While it will be a little costly, you’ll receive a one-of-a-kind experience — stunning views, personalised service, and deluxe rooms.
What to Eat in Bagan?
Getting decent food is not at all challenging in Bagan. For a proper meal, costs range from MMK6k to MMK8k per head. Here are the eateries I tried and became more than happy with:
Aroma 2: This Indian restaurant is a famous hang-out spot at nighttime as it offers a romantic vibe. They have one of the best services and their curries are simply mouth-watering.
Weather Spoon’s: This bar and restaurant is a favourite dining place in Nyaung U’s so-called ‘restaurant row’. Most even claim they offer the best chicken burger in the town!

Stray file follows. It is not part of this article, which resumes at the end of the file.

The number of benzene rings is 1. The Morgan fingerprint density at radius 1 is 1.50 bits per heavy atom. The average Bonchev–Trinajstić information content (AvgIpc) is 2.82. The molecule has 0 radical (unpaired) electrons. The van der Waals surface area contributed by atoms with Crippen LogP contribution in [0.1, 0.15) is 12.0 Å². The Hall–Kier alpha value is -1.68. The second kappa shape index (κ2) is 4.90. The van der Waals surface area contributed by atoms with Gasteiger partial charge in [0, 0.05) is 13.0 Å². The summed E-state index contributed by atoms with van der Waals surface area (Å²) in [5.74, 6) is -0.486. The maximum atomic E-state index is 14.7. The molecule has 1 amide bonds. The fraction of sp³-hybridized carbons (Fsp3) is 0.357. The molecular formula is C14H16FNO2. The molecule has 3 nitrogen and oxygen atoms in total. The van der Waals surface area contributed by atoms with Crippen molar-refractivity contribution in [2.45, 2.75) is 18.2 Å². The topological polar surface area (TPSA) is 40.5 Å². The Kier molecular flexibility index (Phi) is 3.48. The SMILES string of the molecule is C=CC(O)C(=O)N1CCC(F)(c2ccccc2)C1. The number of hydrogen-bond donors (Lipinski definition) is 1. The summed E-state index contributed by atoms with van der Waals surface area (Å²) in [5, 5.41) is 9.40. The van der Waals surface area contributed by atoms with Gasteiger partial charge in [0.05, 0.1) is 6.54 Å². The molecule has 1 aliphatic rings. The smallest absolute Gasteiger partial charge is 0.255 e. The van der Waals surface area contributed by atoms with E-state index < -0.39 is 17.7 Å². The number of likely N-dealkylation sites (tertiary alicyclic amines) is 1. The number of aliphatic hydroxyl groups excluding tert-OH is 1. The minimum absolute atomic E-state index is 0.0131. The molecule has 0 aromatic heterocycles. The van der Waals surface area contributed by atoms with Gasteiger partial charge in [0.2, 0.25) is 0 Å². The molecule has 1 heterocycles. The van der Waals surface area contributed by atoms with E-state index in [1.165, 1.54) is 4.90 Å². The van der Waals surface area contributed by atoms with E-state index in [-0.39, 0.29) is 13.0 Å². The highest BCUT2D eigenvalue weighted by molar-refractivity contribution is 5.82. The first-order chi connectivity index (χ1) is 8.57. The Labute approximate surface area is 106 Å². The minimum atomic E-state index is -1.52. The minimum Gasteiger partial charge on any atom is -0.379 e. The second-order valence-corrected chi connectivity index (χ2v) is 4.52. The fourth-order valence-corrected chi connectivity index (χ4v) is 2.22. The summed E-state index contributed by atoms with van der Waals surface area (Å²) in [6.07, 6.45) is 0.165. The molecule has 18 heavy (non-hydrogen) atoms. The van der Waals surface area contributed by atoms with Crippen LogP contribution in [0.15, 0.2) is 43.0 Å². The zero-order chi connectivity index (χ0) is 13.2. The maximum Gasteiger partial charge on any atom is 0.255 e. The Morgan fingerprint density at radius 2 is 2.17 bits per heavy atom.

La Terrazza: I was overwhelmed to discover this Italian restaurant in Bagan. Also positioned in ‘restaurant row’, this spot surprisingly offers exclusive pizzas and pasta. Their wine collection is great too!
The Moon: This restaurant claims to be the first veg eatery in the town. Not sure if that’s correct, but who cares. Their healthy plates are delicious and honest! Find this place close to the Ananda Temple in Old Bagan.
7 Sisters: This is an outdoor restaurant in New Bagan operated by, you guessed it, seven sisters. It provides Thai, Burmese, Chinese, and even European dishes. The golden pork curry is actually great and comes extremely recommended.
Hope this Bagan travel guide will help you in a future trip to Myanmar. Always cross check the details with recent political climate in the country. The borders are closed so don’t book your packages on false notions.